Jason Kenney and a guy at the Fraser Institute trade blows in Twitter cat fight
You don’t see this everyday: two high-ranking members of Canada’s conservative family taking a run at each other in public. But that’s what Employment Minister Jason Kenney and Fraser Institute Senior Fellow Mark Milke have just done over the government’s Temporary Foreign Worker Program. It began when Kenney took exception to an Edmonton Journal article about a […]
You don’t see this everyday: two high-ranking members of Canada’s conservative family taking a run at each other in public.
But that’s what Employment Minister Jason Kenney and Fraser Institute Senior Fellow Mark Milke have just done over the government’s Temporary Foreign Worker Program.
It began when Kenney took exception to an Edmonton Journal article about a McDonald’s franchise in Alberta calling for public protests over Kenney’s new TFW rules.
So, Kenney tweeted out his opinion:
Milke, the former director of the Canadian Taxpayers Federation, didn’t like what he read on Kenney’s feed, so he weighed in on behalf of all the hypothetical hotel owners in Banff who would rather bring in foreign workers than raise wages to attract unemployed Canadian workers:
Exacerbate? Jason Kenney was confused.
How could someone from a “free market” think tank like the Fraser Institute claim to stand for freedom at the same time as it argues it’s the government’s role to provide an endless supply of low-wage foreign workers to fancy hotels?
Isn’t that hypocritical?
Poppycock! You see, it’s only a “government intervention” when it applies to restrictions on businesses that business owners don’t like (particularly if you run a five-star hotel in Banff and would like to pay your workers less money).
We also learned that people from Atlantic Canada (apparently) don’t care about high wages. Or maybe they’re just unreliable?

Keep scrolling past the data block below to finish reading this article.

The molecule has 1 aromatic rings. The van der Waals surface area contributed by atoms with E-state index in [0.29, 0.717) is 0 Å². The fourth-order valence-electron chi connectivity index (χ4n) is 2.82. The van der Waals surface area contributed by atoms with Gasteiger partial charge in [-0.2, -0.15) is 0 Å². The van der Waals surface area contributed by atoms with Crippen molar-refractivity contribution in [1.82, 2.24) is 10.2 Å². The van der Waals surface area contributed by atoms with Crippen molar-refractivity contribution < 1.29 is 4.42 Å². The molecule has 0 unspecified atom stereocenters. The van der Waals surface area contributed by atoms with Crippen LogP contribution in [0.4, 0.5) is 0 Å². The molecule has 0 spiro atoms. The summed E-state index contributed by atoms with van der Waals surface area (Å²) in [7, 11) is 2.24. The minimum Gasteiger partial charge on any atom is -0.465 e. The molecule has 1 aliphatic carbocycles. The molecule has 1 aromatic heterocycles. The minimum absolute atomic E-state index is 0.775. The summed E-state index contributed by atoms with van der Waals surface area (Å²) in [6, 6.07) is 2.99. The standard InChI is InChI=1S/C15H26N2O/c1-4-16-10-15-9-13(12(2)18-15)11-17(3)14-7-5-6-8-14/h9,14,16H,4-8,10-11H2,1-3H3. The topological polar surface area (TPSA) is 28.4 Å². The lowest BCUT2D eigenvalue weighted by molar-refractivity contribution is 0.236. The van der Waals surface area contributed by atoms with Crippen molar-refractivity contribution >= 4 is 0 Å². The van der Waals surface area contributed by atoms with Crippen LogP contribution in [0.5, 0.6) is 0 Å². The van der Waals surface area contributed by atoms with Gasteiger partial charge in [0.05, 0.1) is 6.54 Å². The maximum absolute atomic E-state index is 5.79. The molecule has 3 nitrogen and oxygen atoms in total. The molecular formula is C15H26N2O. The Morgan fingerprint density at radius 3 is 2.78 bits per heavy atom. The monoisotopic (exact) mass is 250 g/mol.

The conversation then shifted to the topic of borders.
The guy from the Fraser Institute assured us that although it might sound like he’s calling for the abolition of all borders and immigration controls to help businesses drive down wages, it was not “sane” to expect “complete open borders.”
In response, Kenney accused Milke of wanting to “replicate the Gulf States’ labour market model,” alluding to the crummy labour conditions of, say, migrant workers in Dubai:
That’s when Milke proceeded to tell Kenney that, with respect, he was being absurd and unreasonable.
Kenney, apparently forgetting about his own government’s hand in expanding the use of TFWs in McJobs, said (with no hint of irony) that it’s wrong to “facilitate cheap labour.”
The two weren’t done.
A pointed question for the guy who works for the “data-driven” Fraser Institute — where is the data?
But this was a trick question:
It seemed that Kenney was winning the debate.
But that’s when the guy from the Fraser Institute revealed a secret weapon: a recent Fraser Institute report that kids with university degrees are to blame for an apparent labour shortage in Canada and the need for TFW.
Because obviously the problem is all those egghead millenials would rather read books all day than make $40/hr at a hotel or in a restauraunt kitchen. This, at a time when unemployment remains high for young workers and precarious, temporary jobs are increasingly replacing good quality full-time jobs:
But in fairness to the Fraser Institute, here’s what Jason Kenney said about the cited study when it came out:
And what’s the guy from the Fraser Institute’s response to Kenney’s statement about an “untested” and “ridiculous” claim?
It doesn’t matter. Those are just words:
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